10 of the worst onscreen accents ever attempted

  • 10 of the worst onscreen accents ever attempted

Will Smith has been targeted by people on social media for his new film Concussion, in which he plays the real-life Dr. Bennet Omalu, a Nigerian forensic pathologist who was the first person to diagnose a brain damage condition in NFL players.

Smith's attempts at copying Dr. Omalu's Nigerian accent has been mercilessly mocked, and he has found himself amongst the actors who tried to put on an accent and failed completely.

But is his accent the worst that's ever been heard in a film? Probably not when you consider some of these...

Charlie Hunnam in Green Street - London

Charlie Hunnam, born in Newcastle, already boasts one of the strangest transatlantic accents in entertainment, if you were to attempt to localise his real-life accent, you'd guess: "erm, is he from an American theme park version of Victorian England?"

When Hunnam starred in Green Street as a 'cheeky cockney football hooligan', his already-mangled accent couldn't extend itself to sounding like he'd wandered over from the EastEnders set.

Fortunately, the film was largely ignored, so Hunnam was able to (almost-successfully) attempt an American accent in Sons of Anarchy and Pacific Rim.

Sounds like: An Australian doing an impression of Benedict Cumberbatch

Anne Hathaway in One Day - Yorkshire

Trying to emulate Bridget Jones, Anne Hathaway starred in British rom-com One Day as Emma Morley, hailing from Leeds, as the film shows her and romantic interest Dexter on the same day each year.

Hathaway confessed that she learnt her accent from watching episodes of Emmerdale, while her accent was more an upper class South of England type that a "ey up, chuck" local accent.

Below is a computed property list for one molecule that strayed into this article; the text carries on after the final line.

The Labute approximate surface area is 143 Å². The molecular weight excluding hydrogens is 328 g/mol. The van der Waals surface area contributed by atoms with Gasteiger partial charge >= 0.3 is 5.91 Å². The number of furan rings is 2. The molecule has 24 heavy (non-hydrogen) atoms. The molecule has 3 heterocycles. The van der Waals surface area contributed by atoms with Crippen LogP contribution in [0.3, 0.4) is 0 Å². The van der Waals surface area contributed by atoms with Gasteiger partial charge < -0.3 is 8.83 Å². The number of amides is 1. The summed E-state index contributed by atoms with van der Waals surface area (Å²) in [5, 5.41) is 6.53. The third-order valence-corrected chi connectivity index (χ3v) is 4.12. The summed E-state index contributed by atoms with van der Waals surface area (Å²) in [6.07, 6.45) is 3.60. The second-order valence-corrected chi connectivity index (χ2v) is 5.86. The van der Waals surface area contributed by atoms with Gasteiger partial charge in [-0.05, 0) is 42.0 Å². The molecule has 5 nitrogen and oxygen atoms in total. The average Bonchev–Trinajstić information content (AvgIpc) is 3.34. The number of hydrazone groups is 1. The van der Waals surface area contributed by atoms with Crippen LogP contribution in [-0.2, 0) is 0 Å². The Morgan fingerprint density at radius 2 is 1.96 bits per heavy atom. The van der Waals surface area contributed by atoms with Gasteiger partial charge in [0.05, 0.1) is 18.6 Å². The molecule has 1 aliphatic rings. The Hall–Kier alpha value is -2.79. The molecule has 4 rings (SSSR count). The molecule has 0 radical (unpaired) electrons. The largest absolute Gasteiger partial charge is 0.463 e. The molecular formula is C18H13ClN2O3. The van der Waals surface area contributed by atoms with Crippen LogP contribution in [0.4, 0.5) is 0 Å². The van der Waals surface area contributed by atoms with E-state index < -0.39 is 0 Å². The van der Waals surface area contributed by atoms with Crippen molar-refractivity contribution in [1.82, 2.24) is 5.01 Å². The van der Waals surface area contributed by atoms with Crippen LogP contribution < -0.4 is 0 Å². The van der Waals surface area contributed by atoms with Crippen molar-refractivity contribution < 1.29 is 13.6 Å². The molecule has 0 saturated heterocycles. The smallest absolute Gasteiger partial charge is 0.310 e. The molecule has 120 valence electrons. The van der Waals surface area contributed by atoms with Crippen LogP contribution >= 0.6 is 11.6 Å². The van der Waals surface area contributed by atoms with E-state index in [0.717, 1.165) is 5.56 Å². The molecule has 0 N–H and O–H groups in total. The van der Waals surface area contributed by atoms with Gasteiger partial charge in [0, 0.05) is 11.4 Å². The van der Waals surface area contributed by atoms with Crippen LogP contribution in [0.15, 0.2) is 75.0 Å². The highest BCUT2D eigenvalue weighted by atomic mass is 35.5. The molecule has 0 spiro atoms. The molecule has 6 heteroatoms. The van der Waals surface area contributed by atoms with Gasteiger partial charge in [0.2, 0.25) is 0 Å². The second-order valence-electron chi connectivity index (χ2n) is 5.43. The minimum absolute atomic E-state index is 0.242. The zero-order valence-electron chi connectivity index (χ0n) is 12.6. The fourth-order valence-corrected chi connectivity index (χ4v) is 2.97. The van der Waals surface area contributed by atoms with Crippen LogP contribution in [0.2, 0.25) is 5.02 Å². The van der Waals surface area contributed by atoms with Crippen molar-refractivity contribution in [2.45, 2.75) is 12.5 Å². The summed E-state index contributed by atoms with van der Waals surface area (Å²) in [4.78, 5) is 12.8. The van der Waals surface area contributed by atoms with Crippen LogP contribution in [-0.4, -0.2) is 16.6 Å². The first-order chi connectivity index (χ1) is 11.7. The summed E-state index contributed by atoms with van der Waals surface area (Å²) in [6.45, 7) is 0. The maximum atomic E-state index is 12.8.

Hathaway explained: "One of the things I was struck by was that so often when people leave Yorkshire they don't hang on to the accent, the accent evens out and starts to mimic some new sounds from where they're from, so you can have 10 people from Yorkshire and they have 10 completely utterly different accents."

Which isn't true in the slightest

Sounds like: An Oxbridge student having 'discovered herself' after her gap year in America

Brad Pitt in Seven Years in Tibet - Austrian

Brad Pitt played Austrian Heinrich Harrer in the true story of the mountain climber who became friends with the Dalai Lama.

Pitt's attempts at a the Austrian accent were widely derided and, in a career of poorly-executed accents, stands out as possibly his worst.

Sounds like: A Dutchman trying to do an Indian accent

Morgan Freeman in Invictus - South African

Hollywood icon Morgan Freeman took on the mammoth task of playing real-life icon Nelson Mandela in 2009's Invictus, about the South African President's bid to unite the apartheid-torn country with the help of the World Cup-winning rugby team.

Watching video tapes, Freeman tried to perfect Mandela's accent and speaking rhythm to emulate the legendary South African president, but struggled to escape the fact that his voice sounded like Morgan Freeman.

Sounds like: An impressionist who hasn't quite mastered his Morgan Freeman yet

Russell Brand in Rock of Ages - Birmingham

Russell Brand's portrayal as Lonny Barnett, the Brummie sidekick of club owner Dennis Dupree in the adaptation of the Broadway musical, it was the first time he was required to put on an accent.

Going for the Birmingham accent, it tended to move around England, which drifted to Liverpool, with a heavy sprinkling of his native London accent.